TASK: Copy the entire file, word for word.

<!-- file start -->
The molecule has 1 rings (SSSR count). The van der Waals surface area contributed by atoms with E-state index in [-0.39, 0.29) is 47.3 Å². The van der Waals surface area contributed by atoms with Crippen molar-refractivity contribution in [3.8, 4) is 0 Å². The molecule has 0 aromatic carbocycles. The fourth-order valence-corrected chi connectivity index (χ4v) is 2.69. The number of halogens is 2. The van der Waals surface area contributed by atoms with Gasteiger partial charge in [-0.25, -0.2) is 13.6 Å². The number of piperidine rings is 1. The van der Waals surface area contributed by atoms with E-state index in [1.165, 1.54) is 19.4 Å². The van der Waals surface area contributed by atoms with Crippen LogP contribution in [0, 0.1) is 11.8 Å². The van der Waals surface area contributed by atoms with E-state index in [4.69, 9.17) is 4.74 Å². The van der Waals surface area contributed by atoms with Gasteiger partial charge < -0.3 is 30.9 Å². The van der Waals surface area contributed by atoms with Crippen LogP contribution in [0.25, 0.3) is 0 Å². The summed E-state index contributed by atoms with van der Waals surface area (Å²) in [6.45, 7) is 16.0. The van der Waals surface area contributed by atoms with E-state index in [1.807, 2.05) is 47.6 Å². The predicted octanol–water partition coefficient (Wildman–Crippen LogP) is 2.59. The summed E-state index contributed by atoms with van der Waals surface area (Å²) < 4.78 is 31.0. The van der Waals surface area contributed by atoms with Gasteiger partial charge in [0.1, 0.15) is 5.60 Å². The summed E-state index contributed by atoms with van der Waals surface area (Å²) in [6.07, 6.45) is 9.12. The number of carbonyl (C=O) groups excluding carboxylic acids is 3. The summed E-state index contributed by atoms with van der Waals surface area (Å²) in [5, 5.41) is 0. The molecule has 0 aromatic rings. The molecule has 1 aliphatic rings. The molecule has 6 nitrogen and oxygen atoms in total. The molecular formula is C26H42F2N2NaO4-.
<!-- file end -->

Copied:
The molecule has 1 rings (SSSR count). The van der Waals surface area contributed by atoms with E-state index in [-0.39, 0.29) is 47.3 Å². The van der Waals surface area contributed by atoms with Crippen molar-refractivity contribution in [3.8, 4) is 0 Å². The molecule has 0 aromatic carbocycles. The fourth-order valence-corrected chi connectivity index (χ4v) is 2.69. The number of halogens is 2. The van der Waals surface area contributed by atoms with Gasteiger partial charge in [-0.25, -0.2) is 13.6 Å². The number of piperidine rings is 1. The van der Waals surface area contributed by atoms with E-state index in [1.165, 1.54) is 19.4 Å². The van der Waals surface area contributed by atoms with Crippen LogP contribution in [0, 0.1) is 11.8 Å². The van der Waals surface area contributed by atoms with E-state index in [4.69, 9.17) is 4.74 Å². The van der Waals surface area contributed by atoms with Gasteiger partial charge < -0.3 is 30.9 Å². The van der Waals surface area contributed by atoms with Crippen LogP contribution in [0.25, 0.3) is 0 Å². The summed E-state index contributed by atoms with van der Waals surface area (Å²) in [6.45, 7) is 16.0. The van der Waals surface area contributed by atoms with E-state index in [1.807, 2.05) is 47.6 Å². The predicted octanol–water partition coefficient (Wildman–Crippen LogP) is 2.59. The summed E-state index contributed by atoms with van der Waals surface area (Å²) < 4.78 is 31.0. The van der Waals surface area contributed by atoms with Gasteiger partial charge in [0.1, 0.15) is 5.60 Å². The summed E-state index contributed by atoms with van der Waals surface area (Å²) in [6.07, 6.45) is 9.12. The number of carbonyl (C=O) groups excluding carboxylic acids is 3. The summed E-state index contributed by atoms with van der Waals surface area (Å²) in [5, 5.41) is 0. The molecule has 0 aromatic rings. The molecule has 1 aliphatic rings. The molecule has 6 nitrogen and oxygen atoms in total. The molecular formula is C26H42F2N2NaO4-.